(pp. 9-21)

    Only about seventy-five of the terracottas found at Morgantina can be assigned to the first phase of the city’s existence. Sixty-seven of these, consisting of representative Sikeliote types and a handful of imports from the Aegean, have been included in the catalogue. Our perspective on the early terracottas of Morgantina depends on this scanty group of finds from houses and tombs, and it may well be distorted. The fullest picture of terracotta production at an archaic site has usually been provided by votive deposits found in chthonian sanctuaries, composed of a great variety of offerings—standing and seated goddesses, protomes,...

  10. II Late-Classical Terracottas
    (pp. 22-40)

    The excavations of the past twenty-five years in southern and eastern Sicily have at least doubled the number of fourth-century terracottas available for study, and many of the new finds come from dated contexts. Much of this material has been published, either in preliminary reports or in several useful studies of individual sites.¹ For the first time a synthetic view of late classical terracottas in Sicily seems feasible. Previously known pieces can now be assigned to types and groups, within a chronological frame that though still imperfect seems at least relatively secure. The contemporary finds from Morgantina fit into this...

  11. III Early-Hellenistic Terracottas
    (pp. 41-73)

    The reign of Agathokles (317-289) was a watershed for the arts in Sicily, just as it was for politics. The change from a conservative late-classical style to the new modes of the early-Hellenistic period came very quickly, within the space of a decade, and it coincided with the replacement of democratic government by the new monarchy. It is clearly perceptible in the coins that Agathokles issued between 310 and 300. The severe, classicizing tetradrachm of ca. 310 (pl. 150, fig. 25) is followed shortly by the issue with the reverse of a standing Nike (pl. 150, fig. 26); the head...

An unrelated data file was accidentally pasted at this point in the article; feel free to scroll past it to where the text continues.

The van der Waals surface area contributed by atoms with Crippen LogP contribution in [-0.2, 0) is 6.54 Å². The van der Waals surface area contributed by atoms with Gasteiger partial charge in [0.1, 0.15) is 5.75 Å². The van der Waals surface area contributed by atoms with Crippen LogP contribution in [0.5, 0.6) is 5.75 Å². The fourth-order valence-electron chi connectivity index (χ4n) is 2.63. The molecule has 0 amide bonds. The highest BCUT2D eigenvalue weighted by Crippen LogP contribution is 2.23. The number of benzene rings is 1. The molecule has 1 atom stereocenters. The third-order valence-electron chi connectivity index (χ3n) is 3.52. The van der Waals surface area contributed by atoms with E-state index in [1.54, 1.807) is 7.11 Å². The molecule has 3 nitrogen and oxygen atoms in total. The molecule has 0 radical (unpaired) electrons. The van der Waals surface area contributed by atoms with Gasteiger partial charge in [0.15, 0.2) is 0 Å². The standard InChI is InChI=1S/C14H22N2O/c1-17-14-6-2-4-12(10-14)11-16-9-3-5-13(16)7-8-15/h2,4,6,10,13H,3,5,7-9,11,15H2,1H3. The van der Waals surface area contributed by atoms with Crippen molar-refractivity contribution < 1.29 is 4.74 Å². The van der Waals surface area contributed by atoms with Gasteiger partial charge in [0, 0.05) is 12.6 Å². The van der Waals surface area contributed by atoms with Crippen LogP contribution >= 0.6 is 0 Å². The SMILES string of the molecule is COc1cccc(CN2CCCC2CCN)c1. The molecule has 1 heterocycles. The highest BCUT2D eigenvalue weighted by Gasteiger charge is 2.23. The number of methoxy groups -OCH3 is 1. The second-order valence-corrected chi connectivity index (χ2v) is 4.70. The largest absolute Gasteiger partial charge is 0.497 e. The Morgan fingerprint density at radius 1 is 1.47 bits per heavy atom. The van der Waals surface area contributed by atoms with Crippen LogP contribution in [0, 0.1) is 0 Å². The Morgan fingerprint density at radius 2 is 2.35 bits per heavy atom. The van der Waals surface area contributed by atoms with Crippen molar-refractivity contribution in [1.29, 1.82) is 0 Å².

12. IV Late-Hellenistic Terracottas
    (pp. 74-80)

    Except at Kentoripa, the evidence for late-Hellenistic terracottas in Sicily is quite scanty. The Syracusan workshops do not appear to have survived the third century and must have been victims of the sack of 212. The smaller shops that depended on Syracuse for molds or inspiration had to look elsewhere—if indeed they survived. The situation at Morgantina seems typical of most eastern sites. The end of the third century demarcates a great change in both quantity and quality. The finds that can be dated to the second century show a significant restriction in the range of types and in...

  13. V The Votive Terracottas
    (pp. 81-112)